On a day when fashion—make that everyone—could do with some cheering up, Luella Bartley did quite a brilliant job of perking up London's spirits. How that's possible in combinations of mauve, orange, and pink, executed in tweed, lace, and frills, doesn't quite translate to the written word. Yet once the girl got going with the boxy jackets, and the asymmetrical tiered frill skirts, and the big satin hair bows, and the net veils, and the pearl-chain handbags, and the tulle gloves, she had the audience smiling like the financial markets could take care of themselves for a moment.

"I wanted it to be a proper, ladylike character—but a bit psychedelic," Bartley said. "And I wanted color, but in a sort of sick way. When I saw it all lined up, I thought, Ew! Can we do this?" Good job she did, because her Spring collection was simply the most worked and accomplished she's ever done. True, Comme des Garçons, Marc Jacobs, and Vivienne Westwood may have passed by way of Chanel-ish tweeds, hyper-color, tacky-but-cool frilly trimmings, and mini-crinis, but Luella's unique angle on haberdashery is that it must end up flattering the girl. The little suiting pieces patchworked together from lavender tweeds and overlays of lace with their upstanding frills encircling the shoulder somehow made tweed look nonfrumpy—and possible to wear without the slightest air of irony. And when she does a dress, she knows what girls love: a bit of a prom number, but in this case with a nipped waist, a swathed top, a yoke to flatten the hips, and all kinds of bouncy tiers and rear peplum action switching along as she walks.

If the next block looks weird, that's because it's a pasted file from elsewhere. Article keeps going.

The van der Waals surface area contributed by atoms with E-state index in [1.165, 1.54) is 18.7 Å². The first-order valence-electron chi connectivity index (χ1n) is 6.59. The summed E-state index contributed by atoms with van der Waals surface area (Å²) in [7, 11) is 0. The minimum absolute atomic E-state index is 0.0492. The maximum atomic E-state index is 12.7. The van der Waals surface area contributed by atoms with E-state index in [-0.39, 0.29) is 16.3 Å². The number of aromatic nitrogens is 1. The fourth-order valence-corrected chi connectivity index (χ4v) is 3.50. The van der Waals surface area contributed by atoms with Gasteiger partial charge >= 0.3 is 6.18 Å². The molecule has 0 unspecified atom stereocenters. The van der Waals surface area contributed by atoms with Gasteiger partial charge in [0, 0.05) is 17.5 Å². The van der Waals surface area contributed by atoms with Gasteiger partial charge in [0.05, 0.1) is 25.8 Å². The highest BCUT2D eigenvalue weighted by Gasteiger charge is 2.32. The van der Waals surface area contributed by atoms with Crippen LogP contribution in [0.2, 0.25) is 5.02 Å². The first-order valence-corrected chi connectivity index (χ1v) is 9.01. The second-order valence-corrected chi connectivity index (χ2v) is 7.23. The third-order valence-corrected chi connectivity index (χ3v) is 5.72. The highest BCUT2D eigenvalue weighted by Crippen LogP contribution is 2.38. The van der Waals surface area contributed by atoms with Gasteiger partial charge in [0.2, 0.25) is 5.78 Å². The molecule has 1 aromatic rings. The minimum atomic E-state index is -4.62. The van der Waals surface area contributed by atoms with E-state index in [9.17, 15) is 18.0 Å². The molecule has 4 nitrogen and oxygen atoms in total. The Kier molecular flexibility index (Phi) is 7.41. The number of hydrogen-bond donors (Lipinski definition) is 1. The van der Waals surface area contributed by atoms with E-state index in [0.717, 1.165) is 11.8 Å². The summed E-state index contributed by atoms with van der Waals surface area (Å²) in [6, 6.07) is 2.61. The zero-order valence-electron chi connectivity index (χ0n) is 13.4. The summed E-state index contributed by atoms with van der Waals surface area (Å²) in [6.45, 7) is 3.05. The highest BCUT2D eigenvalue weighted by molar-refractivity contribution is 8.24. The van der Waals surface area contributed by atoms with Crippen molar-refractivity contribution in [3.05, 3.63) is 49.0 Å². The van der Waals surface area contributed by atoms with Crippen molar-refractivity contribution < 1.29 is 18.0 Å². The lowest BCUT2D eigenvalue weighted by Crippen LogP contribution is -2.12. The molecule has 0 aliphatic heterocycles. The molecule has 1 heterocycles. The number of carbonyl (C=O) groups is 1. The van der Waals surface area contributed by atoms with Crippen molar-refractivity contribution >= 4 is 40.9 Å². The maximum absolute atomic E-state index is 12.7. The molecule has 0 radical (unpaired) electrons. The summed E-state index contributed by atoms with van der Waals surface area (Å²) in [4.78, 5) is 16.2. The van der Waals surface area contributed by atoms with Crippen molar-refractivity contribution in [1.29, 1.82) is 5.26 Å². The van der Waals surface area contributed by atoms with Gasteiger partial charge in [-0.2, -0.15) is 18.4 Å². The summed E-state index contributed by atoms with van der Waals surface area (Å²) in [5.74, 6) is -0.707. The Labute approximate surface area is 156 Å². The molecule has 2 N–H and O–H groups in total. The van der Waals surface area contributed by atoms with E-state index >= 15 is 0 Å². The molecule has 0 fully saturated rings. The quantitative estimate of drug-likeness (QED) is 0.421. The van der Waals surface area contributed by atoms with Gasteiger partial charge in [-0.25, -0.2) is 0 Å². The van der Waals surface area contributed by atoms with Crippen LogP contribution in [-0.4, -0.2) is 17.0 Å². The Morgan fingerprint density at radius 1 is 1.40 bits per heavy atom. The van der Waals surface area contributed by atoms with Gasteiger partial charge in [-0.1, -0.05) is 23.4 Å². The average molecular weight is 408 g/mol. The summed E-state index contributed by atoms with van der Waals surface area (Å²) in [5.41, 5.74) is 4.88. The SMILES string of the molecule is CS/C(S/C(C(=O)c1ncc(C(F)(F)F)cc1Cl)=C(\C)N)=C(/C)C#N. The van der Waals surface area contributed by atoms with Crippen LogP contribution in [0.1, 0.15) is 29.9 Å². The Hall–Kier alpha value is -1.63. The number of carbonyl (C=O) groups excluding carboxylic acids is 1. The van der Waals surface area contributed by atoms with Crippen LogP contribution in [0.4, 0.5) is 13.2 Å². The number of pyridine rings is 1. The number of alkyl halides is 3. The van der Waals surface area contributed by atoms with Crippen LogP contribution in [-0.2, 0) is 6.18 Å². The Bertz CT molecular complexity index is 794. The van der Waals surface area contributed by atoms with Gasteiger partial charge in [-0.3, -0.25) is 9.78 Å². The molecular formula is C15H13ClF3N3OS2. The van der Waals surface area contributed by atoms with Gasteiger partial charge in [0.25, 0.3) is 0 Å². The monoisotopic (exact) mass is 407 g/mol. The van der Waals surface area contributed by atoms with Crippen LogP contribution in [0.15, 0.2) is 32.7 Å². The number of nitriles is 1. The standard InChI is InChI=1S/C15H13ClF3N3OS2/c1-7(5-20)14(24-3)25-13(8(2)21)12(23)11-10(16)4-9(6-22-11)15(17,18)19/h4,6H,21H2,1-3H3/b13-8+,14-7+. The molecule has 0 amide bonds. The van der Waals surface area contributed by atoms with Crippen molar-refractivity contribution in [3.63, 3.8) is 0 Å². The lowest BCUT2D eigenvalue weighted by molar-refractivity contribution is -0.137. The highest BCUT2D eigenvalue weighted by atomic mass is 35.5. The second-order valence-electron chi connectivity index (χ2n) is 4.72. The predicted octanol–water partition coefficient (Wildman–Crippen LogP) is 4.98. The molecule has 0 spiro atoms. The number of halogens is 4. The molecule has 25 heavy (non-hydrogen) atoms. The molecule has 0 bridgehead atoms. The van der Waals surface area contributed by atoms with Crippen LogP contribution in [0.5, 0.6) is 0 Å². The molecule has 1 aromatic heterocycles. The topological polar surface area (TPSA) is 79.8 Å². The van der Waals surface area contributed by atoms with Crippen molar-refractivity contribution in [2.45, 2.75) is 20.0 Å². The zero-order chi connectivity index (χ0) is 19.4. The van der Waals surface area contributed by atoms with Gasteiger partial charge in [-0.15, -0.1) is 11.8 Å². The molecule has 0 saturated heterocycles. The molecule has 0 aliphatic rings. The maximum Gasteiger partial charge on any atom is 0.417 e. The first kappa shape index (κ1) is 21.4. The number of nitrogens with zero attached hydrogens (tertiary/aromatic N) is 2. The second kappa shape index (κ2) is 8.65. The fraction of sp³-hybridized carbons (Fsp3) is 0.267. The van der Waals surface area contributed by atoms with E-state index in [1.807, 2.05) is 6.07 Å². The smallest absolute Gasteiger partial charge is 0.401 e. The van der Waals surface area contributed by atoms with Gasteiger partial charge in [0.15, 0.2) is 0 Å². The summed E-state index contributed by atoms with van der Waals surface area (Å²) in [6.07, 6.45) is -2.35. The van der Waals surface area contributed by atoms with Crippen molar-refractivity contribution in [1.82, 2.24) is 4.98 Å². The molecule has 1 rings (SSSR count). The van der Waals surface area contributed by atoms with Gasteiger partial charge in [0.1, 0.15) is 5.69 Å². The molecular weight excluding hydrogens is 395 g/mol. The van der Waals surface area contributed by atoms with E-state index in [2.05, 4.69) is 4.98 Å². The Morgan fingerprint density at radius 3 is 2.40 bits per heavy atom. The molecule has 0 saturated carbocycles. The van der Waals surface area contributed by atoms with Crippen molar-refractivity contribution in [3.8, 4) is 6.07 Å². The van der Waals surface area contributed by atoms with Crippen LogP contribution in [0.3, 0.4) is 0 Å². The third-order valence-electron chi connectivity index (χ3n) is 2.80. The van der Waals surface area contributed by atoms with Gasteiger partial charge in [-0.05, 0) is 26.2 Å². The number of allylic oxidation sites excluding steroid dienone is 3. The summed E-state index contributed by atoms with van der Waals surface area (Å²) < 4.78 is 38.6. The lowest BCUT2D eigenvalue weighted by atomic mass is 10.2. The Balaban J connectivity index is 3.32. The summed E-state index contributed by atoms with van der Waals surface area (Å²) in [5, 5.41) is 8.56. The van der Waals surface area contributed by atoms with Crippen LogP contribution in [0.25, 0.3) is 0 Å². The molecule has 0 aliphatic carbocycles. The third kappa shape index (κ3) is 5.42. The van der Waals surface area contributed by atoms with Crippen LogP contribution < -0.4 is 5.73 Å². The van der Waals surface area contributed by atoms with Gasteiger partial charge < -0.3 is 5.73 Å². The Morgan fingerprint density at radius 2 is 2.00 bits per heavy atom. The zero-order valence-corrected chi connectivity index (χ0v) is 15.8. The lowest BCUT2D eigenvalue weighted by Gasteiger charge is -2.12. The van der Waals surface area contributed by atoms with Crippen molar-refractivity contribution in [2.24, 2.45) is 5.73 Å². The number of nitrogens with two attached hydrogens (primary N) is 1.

The fact that Bartley also incorporated the striped collegiate blazers that used to pop up at the beginning of her career and new versions of last summer's Liberty florals among the fan-pleated dresses was a smart commercial move—they liked it last time, here's the update. Everything else she had going on was a delicious step into girl-tempting newness: the pillboxes and hair accessories and the piled-on, mixed-up pearls and diamanté in the jewelry, as well as her clever transpositions of necklaces into shoulder-bag chains. Bartley herself—possibly because she's an ex-journalist and doesn't pretend to be anything other than an accessible mid-price designer—is quite offhand about the level of accomplishment it took to achieve all this. Still, it seems like a fitting time to remember that Bartley is part of the close-knit cohort of London designers, including Stella McCartney and Phoebe Philo, who have been coming into their own these past few years. She's often overlooked, but Bartley now deserves every bit as much credit as her friends in high places.